Done ? Okay, so here is the FWP that prompts me to post here : I finally received the dates of my autumn/winter vacations this tuesday. So, I went directly to the UK site of TicketMaster to get a seat for the Joanna Lumley show on november 11th. Everything went perfectly well (there are still some seats available, although not many), until it was time to pay. And there, I found out that i couldn't pay because I had to enter a code that was supposed to be sent to me by phone (a measure to deter credit card fraud). Except that my main phone isn't working anymore, so I didn't get the code, and so couldn't conclude the buying. I had to go to the post office (which doubles as my bank) to get the whole "Certicode" business transferred to my smartphone, but the postwoman there told me that it would be another 48 hours before I can use it. DAAAAAAAAAAMN !!!!

And in other news, seems like some animals (I hope for insects like ants) have been eating my comic book boxes, again. Which means I'll have to replace them, which I won't be able to until next week. It never rains, but it pours.
Reply With Quote
  #679  
Old 16 August 2018, 08:09 PM
E. Q. Taft's Avatar
E. Q. Taft E. Q. Taft is offline
 
Join Date: 30 July 2003
Location: San Diego, CA
Posts: 14,172
Bang Head

Why the hell don't they make relatively inexpensive cameras with actual viewfinders any more? I can't POSSIBLY be the only one out there who finds it much easier to frame a picture and hold the camera steady with my eye pressed to the viewfinder, as opposed to holding it far enough from my face to see the LCD screen -- assuming it's not so bright out that I can't make out the damned screen in the first place.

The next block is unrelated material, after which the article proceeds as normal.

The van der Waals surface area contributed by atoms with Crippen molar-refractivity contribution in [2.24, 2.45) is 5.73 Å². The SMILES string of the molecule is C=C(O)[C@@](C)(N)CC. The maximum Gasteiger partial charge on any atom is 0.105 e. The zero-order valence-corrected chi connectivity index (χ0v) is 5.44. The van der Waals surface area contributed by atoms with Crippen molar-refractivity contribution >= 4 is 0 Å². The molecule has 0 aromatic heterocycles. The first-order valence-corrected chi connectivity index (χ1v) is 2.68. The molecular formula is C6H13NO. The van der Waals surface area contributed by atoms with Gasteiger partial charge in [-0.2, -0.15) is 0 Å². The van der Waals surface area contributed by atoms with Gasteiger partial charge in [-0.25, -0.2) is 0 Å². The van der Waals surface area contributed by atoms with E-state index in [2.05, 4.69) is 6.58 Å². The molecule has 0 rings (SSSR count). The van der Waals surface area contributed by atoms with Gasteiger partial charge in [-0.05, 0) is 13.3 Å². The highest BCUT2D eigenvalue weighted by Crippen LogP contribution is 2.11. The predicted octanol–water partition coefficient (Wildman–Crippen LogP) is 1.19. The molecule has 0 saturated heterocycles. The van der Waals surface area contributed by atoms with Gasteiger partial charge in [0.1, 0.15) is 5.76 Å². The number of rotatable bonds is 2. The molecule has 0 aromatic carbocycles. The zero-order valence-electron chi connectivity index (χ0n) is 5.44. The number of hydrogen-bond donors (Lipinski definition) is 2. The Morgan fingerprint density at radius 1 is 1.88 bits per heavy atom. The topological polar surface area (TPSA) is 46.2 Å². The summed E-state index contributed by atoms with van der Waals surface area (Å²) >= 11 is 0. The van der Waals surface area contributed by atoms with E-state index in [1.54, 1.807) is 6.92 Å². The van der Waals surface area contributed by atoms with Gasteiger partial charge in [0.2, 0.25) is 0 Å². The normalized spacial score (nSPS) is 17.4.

Seriously, I just do not get this.
Reply With Quote
  #680  
Old 17 August 2018, 10:12 PM
RichardM RichardM is offline
 
Join Date: 27 March 2004
Location: Las Cruces, NM
Posts: 4,415
Default

Quote:
Originally Posted by RichardM View Post
We don't have air conditioning as it is generally known. We have swamp coolers. They work very well 99.9 percent of the time here in the desert. However, for the past week we have had only 1 of the 3 on the house working. Plus the gas line has been removed for roof work. So the house has been warm to hot (87 in the living room, cooler in the bedroom.) But the heat is balanced out by having to take cold showers since the water heater is gas.
While we now have the house cool, we still don't have gas for cooking or hot showers. It has been 3 weeks although we did have a partial hook up of the gas last weekend for hot water but not cooking. The gas line has been complete since Tuesday but without inspection, we aren't supposed to turn it on. It is after 4PM here and still no inspector. So come 5:30 or so, I will go turn the gas on for the weekend. ARRG!
Reply With Quote
Reply

Thread Tools
Display Modes

Posting Rules
You may not post new threads
You may not post replies
You may not post attachments
You may not edit your posts

BB code is On
Smilies are On
[IMG] code is On
HTML code is On

Forum Jump

Similar Threads
Thread Thread Starter Forum Replies Last Post
First world problems WildaBeast Rantidote 1012 14 January 2018 08:04 PM
First world problems Not_Done_Living Rantidote 1000 24 January 2017 10:33 PM
First world problems Cervus Rantidote 999 28 January 2016 04:01 PM
First world problems WildaBeast Rantidote 1016 05 June 2014 02:22 PM
First world problems smittykins Rantidote 999 18 July 2013 06:35 PM


All times are GMT. The time now is 03:57 PM.


Powered by vBulletin® Version 3.8.7
Copyright ©2000 - 2018, vBulletin Solutions, Inc.